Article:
Muslim Teen Chat!

Lesson 8: Direct Obedience (Part I)

The Lessons
Questions & Answers (FAQ)
Reader Contributuions
Message Board

Lesson 8


III) Direct Obedience


All natural laws are God’s decrees, after all God created nature. Instinctively, every human being knows the difference between right and wrong. In Arabic this is called Fitrah. God sheltered himself from man’s excuses for his disobedience by making him aware of what is right and what is wrong. This is what he says about it,

“When your Lord drew forth from the children of Adam from their loins – their descendents and made them testify concerning themselves (saying):


‘Am I not your Lord (who cherishes and sustains you)?’


They said: ‘Yes! We do testify!’ (This) lest you should say on the Day of Judgment: ‘Of this we were never mindful (7:172)’ ‘Or lest you should say: ‘Our fathers before us may have taken false Gods, but we are (their) descendents after them: will you then destroy us because of the deeds of men who were futile (7:173)?”


Children are excused from sinning against God’s laws because before they attain adulthood, they have not attained full awareness of right and wrong. The lunatics are also included in this group and so are people who are sleeping. Don’t think of trying to spend your entire life sleeping just so you don’t have to sin. That never works unless you happen to be in coma. No one can sleep perpetually without some intervals of wakefulness and every time you experience these, your conscience reminds you of your duties, especially salah. Should you miss it after this reminder, then you would have neglected your duty intentionally. Therefore, we commit sins of disobedience to Allah (S.W.A) when we are fully aware of what we are doing. The exclusion does not guarantee children and preteens the right to behave as they please; not at all. Whatever we do as children; more often than not, becomes our way of life when we grow up. It is very rare and difficult to abandon what we practiced since childhood. We can temporarily become lazy, but eventually we will return to what we used to do as children. Therefore if we nurse a life of belief in Allah (S.W.A) as children, that inshahallah, becomes our way of life as adults.


As the above two verses suggest, regardless of who our parents are, or where we were born, or who we are born to be – princes and princesses or kings and queens, poor or rich, we bear a covenant of obedience to Allah (S.W.A) on our shoulders fully and individually. We all know instinctively and we should believe that Allah (S.W.A) is our God, cherisher and sustainer. We agreed to Allah (S.W.A) being our master and us His servants. Therefore, we agreed to obey, serve and worship him and him alone. He is the only God – our God. We cannot put up any excuses if we neglect our duty to him. We can’t say our parents neglected us and didn’t teach us the difference between right and wrong. We can’t say we grew up witnessing evil and when we became adults, we picked it up naturally. We can’t say, “Hey, I was a prince and everyone showered me with love. Is it my fault I got spoilt and didn’t turn out to mind Allah’s duties?”


Allah (S.W.A) foresaw all these excuses and instilled in us the conscience – the little voice within us that warns us, or encourages us depending upon the activities we are engaged in. Always it is after listening to this inner voice that we make our decisions. This is what makes it entirely our burden and a responsibility how we spend our lives. No one has a key to another person’s soul, and no one can make anyone else do anything when that someone did not accept. We all know instinctively the difference between right and wrong and whatever choice we choose comes from us.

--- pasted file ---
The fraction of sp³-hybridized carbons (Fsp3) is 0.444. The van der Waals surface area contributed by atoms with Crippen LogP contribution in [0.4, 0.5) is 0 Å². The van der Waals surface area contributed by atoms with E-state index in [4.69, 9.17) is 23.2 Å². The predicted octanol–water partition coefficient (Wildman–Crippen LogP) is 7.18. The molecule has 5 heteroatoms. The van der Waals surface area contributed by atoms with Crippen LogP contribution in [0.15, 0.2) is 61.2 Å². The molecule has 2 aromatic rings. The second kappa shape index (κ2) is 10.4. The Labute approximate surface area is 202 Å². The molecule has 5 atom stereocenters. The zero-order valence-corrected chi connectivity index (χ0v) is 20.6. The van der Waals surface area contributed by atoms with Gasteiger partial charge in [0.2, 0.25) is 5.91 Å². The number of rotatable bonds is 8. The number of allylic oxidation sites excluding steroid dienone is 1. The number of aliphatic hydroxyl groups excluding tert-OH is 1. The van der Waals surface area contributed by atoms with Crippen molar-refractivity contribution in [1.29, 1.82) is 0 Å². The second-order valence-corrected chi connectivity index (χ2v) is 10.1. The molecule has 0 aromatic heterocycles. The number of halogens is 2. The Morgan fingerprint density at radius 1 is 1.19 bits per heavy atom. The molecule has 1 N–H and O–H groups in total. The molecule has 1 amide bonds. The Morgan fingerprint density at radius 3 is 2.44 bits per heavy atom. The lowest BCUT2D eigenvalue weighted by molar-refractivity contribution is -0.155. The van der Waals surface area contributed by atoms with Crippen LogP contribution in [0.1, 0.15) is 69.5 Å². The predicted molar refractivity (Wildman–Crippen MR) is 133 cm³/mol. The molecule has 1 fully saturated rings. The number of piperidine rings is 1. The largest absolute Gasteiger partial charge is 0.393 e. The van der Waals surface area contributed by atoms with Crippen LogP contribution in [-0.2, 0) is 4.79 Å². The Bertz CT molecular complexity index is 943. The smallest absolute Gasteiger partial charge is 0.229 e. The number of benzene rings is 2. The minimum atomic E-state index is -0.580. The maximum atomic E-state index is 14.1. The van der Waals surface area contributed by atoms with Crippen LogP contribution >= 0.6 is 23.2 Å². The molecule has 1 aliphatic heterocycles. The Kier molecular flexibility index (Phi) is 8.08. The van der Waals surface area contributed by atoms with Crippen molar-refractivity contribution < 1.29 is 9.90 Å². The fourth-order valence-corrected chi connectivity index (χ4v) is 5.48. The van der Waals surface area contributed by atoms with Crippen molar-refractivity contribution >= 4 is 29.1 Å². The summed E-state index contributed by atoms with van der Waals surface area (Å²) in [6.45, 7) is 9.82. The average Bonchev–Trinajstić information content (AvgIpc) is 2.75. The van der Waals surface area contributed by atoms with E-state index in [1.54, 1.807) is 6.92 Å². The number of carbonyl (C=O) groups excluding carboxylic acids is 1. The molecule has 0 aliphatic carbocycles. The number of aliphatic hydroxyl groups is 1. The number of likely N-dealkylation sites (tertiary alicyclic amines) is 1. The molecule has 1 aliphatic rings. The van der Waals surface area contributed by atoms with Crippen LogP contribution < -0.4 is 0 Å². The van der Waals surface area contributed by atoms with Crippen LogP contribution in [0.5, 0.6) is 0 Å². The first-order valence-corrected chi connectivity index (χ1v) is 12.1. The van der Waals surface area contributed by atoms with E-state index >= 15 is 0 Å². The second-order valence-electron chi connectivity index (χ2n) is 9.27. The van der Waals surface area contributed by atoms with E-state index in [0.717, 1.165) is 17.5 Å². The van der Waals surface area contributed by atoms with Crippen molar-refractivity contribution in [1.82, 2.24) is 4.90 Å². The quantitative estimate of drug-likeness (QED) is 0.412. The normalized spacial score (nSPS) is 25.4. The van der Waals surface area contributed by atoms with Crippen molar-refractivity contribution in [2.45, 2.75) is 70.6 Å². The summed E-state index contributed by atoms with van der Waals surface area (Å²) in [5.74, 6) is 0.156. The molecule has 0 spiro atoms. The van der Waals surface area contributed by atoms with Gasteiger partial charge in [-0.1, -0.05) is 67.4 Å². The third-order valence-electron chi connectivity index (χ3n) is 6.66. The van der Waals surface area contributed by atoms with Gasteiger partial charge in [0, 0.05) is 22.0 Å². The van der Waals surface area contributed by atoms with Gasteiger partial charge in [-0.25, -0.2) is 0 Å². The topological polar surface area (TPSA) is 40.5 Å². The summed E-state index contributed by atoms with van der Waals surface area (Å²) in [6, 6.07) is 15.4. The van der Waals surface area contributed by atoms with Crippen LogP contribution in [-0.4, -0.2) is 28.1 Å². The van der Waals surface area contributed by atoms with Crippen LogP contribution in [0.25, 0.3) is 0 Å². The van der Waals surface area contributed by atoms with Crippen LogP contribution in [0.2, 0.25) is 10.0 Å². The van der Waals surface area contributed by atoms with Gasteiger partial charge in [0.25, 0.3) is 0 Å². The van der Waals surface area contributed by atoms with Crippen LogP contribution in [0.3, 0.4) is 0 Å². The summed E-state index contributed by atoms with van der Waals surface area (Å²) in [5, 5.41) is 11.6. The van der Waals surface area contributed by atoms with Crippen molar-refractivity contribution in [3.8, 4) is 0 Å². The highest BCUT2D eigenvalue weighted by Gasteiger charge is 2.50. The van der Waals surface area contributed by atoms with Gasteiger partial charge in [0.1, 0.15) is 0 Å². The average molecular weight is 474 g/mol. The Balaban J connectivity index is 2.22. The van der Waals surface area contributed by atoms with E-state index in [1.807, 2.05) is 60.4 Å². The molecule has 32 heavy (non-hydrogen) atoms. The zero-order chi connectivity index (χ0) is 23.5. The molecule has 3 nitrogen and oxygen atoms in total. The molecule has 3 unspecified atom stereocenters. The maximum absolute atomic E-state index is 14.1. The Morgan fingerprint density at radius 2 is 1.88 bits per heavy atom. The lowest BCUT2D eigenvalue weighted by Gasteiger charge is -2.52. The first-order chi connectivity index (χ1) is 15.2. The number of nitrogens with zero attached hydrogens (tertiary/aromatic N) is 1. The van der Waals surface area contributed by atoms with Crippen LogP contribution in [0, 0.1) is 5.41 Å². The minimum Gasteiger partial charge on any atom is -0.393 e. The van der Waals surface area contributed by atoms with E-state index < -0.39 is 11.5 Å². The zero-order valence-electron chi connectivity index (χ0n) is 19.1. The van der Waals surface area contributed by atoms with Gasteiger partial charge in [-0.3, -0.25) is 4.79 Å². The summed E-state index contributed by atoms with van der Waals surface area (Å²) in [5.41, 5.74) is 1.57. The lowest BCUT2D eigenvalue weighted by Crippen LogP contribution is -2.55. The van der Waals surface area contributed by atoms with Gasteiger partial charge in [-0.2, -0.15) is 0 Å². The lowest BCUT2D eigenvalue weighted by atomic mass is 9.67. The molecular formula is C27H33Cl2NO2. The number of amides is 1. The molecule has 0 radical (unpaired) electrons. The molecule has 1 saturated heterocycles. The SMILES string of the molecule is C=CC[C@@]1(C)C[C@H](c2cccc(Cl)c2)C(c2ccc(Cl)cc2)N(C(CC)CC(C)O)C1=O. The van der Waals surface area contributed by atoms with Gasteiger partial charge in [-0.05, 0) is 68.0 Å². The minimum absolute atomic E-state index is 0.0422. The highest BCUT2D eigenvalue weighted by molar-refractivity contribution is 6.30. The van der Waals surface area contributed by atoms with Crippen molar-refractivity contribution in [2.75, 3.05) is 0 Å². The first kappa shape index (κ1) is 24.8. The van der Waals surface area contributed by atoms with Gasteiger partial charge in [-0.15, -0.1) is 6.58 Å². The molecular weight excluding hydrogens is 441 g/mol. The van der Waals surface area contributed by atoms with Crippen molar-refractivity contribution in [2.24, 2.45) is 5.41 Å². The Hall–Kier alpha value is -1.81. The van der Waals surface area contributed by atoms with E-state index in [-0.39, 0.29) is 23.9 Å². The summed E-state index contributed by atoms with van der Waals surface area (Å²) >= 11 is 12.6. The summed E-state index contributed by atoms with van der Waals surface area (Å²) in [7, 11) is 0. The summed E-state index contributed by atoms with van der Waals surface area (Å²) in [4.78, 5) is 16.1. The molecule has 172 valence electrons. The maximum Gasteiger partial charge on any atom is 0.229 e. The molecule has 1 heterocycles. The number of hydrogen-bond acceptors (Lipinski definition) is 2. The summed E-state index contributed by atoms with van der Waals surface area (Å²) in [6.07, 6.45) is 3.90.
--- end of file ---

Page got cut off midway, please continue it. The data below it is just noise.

Many people in response to discharging their duty to God (knowingly or unknowingly) try their best to help guide us to the right path. These include parents, teachers, community members, governments etc. They are doing us a favor. We should be grateful for their reminders. It is a fallacy many teenagers hold that their behaving responsibly as God would want them to do, is doing a favor to their parents, teachers and etc. This is wrong reasoning, and actually it encourages teenagers to rebel against everything that is natural and decent to punish those who have authority over them. Although those who have authority over us are overjoyed when we show signs of being responsible, we hurt not them, but ourselves when we waste our lives in our youthful follies. A mother, for example, would cry bitterly if her son runs into trouble with the authorities and ends up in prison. She would be disappointed that the son didn’t make it as a gentleman, but it will not be her in prison for her son’s misconduct. It will not be her life wasted in prison doing nothing.


My friends let us grow up. In Islam, everyone who reaches the age of 15 years of age is an adult. For women, the moment one starts to menstruate, she becomes an adult – whichever comes first, being 15 or menstruating. All adults are responsible for their actions completely if they are sane. Let us consciously begin to carry out our covenanted duty of obeying Allah (S.W.A). In fact we should love those who take their time to remind us about prayers, being kind and helpful, working hard to secure a steady future, etc. These are our responsibilities, and not theirs. Our actions, good or bad, directly affect our lives. Let us use the natural abilities Allah (S.W.A) gave us to do his bidding. Should we fail in this, we will certainly end up like these people Allah (S.W.A) describes here,


“Many are the jins and men we have made for hell: they have hearts wherewith they understand not, eyes wherewith they see not, and ears wherewith they hear not. They are like cattle – nay more misguided: For they are heedless (7:179).”